How To Make The Most Of A Small Kitchen
Kitchens tend to serve as the second most social space in a home these days, second only to the living room itself. As homes are getting smaller, with more and more people living in apartments, kitchens are commonly becoming much more than simply where you prepare and cook your food. They are a replacement for the traditional dining room, where the kids sit as they do their homework, and even where you may sit with your laptop if you’re working from home. But how are more and more people making use of their kitchen when kitchen sizes are actually shrinking? How do you, not only make your kitchen appear more spacious but also, make the most out of the space that’s there?
Lack of counter space is every kitchen’s worst enemy. With so many things needed within reach, it’s easy to just keep things on the kitchen counter instead of behind cabinet doors where they belong as the door itself acts as both a physical and a visual barrier and therefore makes the item feel less within reach. This unfortunately leads to a rather cluttered counter space, creating unnecessary stress during meal time preparations. For commonly used kitchen items, floating shelves are a lot more effective as a storage solution as you can easily reach for them and put them back again without even having to think about it. Hooks and racks also work just as well, for hanging up things like knives and other kitchen utensils, instead of a knife block or utensil basket on the counter top.
When storage space is a commodity, the top shelf still usually gets wasted in smaller kitchens again due to the inconvenience of having to reach it. For shorter people especially, shelves seem to be less populated with things the higher you go up. Having a small step ladder or a wooden foot stool tucked away close to hand can allow you to store away infrequently used items. Only bake a cake twice a year? Maybe the cake tins should live on the top shelf. But you’ll be surprised how often you may actually use a small foot stool to even reach for other items that get daily use once you get into the habit of using it. Allowing yourself more access around the kitchen will allow you to use the space more efficiently. For such a cheap investment, it’s often one that gets under-utilised.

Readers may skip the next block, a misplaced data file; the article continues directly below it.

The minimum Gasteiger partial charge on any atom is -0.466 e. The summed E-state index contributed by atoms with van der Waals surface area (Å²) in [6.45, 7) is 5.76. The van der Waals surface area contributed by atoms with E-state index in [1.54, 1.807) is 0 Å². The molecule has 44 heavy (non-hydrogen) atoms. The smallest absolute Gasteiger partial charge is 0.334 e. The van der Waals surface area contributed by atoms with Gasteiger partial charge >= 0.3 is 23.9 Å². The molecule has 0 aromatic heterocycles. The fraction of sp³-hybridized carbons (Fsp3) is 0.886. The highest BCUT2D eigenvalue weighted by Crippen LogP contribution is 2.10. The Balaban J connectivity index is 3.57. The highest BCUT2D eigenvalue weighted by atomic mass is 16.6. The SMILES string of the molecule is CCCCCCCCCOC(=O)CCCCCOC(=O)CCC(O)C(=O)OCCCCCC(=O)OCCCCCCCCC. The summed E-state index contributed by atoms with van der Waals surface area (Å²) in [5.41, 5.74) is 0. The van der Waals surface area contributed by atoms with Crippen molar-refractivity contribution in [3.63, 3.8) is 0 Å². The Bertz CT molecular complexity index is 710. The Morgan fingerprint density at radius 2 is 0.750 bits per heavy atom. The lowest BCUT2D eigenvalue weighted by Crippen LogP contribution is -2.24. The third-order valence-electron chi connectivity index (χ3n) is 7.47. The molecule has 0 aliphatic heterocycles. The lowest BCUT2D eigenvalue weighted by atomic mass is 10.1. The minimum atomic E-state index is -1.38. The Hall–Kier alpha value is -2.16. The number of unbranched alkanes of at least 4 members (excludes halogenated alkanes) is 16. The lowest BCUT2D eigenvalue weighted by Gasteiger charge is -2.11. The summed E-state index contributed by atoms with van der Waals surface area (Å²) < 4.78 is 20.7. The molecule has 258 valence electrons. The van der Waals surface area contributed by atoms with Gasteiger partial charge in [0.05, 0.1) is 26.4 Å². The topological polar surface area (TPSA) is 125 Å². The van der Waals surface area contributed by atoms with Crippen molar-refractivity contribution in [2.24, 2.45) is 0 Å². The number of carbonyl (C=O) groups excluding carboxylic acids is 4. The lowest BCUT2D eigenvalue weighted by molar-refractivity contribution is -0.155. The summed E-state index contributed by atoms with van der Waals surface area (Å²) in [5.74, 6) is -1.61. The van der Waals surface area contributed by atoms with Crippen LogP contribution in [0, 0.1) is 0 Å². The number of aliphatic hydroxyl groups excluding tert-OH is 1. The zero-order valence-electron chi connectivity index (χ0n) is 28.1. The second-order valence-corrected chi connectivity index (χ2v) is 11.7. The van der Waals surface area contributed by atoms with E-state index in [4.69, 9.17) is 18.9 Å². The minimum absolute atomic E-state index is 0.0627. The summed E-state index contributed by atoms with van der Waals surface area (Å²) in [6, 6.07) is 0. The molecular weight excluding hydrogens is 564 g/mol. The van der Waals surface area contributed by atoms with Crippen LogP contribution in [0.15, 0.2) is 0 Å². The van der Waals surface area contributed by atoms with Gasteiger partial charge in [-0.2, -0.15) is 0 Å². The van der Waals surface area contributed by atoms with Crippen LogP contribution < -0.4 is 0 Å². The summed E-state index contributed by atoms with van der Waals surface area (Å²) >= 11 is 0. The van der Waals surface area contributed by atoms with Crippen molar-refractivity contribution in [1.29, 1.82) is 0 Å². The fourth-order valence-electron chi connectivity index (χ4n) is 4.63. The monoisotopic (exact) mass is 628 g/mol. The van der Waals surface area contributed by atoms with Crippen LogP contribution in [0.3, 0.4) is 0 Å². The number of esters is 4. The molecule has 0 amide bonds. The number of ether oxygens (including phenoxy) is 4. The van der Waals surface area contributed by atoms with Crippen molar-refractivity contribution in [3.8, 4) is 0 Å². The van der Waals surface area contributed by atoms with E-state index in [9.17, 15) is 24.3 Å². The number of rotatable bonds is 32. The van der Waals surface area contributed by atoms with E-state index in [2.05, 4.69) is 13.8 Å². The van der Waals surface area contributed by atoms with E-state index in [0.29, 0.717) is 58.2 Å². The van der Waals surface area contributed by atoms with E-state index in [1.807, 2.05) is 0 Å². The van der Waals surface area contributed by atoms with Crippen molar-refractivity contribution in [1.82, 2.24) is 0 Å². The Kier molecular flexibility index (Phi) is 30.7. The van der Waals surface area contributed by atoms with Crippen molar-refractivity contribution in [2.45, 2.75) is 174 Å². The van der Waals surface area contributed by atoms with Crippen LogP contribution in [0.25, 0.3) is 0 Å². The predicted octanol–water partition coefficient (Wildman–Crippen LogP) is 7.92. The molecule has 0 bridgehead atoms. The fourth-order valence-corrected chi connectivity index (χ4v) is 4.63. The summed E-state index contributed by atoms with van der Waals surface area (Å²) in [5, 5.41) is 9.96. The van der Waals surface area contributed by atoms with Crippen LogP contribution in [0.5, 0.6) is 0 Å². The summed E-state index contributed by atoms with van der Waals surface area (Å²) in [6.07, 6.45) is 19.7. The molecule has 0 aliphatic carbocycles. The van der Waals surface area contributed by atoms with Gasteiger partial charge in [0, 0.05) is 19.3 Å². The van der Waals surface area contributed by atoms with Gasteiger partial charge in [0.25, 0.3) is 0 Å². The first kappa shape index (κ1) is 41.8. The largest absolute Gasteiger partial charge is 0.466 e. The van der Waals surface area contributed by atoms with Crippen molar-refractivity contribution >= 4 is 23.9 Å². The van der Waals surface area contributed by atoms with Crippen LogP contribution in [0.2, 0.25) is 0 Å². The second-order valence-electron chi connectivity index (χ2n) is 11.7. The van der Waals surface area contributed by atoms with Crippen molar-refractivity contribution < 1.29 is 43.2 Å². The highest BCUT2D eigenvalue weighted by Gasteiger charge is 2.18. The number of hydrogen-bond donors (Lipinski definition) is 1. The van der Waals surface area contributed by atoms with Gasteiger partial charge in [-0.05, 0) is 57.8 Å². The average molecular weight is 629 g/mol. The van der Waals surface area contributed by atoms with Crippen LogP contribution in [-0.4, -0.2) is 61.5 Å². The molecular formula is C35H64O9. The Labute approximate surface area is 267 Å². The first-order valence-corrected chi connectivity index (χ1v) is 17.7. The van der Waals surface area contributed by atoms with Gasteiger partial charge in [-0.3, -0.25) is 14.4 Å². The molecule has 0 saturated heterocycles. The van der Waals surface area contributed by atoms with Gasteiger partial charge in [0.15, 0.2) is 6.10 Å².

And, perhaps the most important factor of any “social kitchen”, the table. You want to specifically be looking for small kitchen tables, as opposed to the full-sized dining tables which are likely to be too large to squeeze into a small kitchen. Especially if you have young children running around and playing at the kitchen table, you’ll want to make sure that there is safely sufficient spacing around the kitchen table for them to play around and man oeuvre with ease. Round kitchen tables tend to be the safest as there are no hard corners for them to bang their heads on or run into.
Small kitchen tables can be used for more than just mealtimes, you can have family game nights where you play board games around the table after dinner, or use the table as a surface for work-related activities (with the added benefit of being close to the coffee!). Not to mention all that extra surface space for food preparation, to extend your cooking or baking from the kitchen counter to the table – an absolute life saver during larger cooking projects! Keeping the kitchen well lit is fundamental to encouraging more activity and productivity in the kitchen. Without the distraction of the sofa and the TV, you’ll find that the kitchen (even a rather small kitchen) can serve as the perfect environment for more than just cooking and allowing you to make the mot of your small kitchen.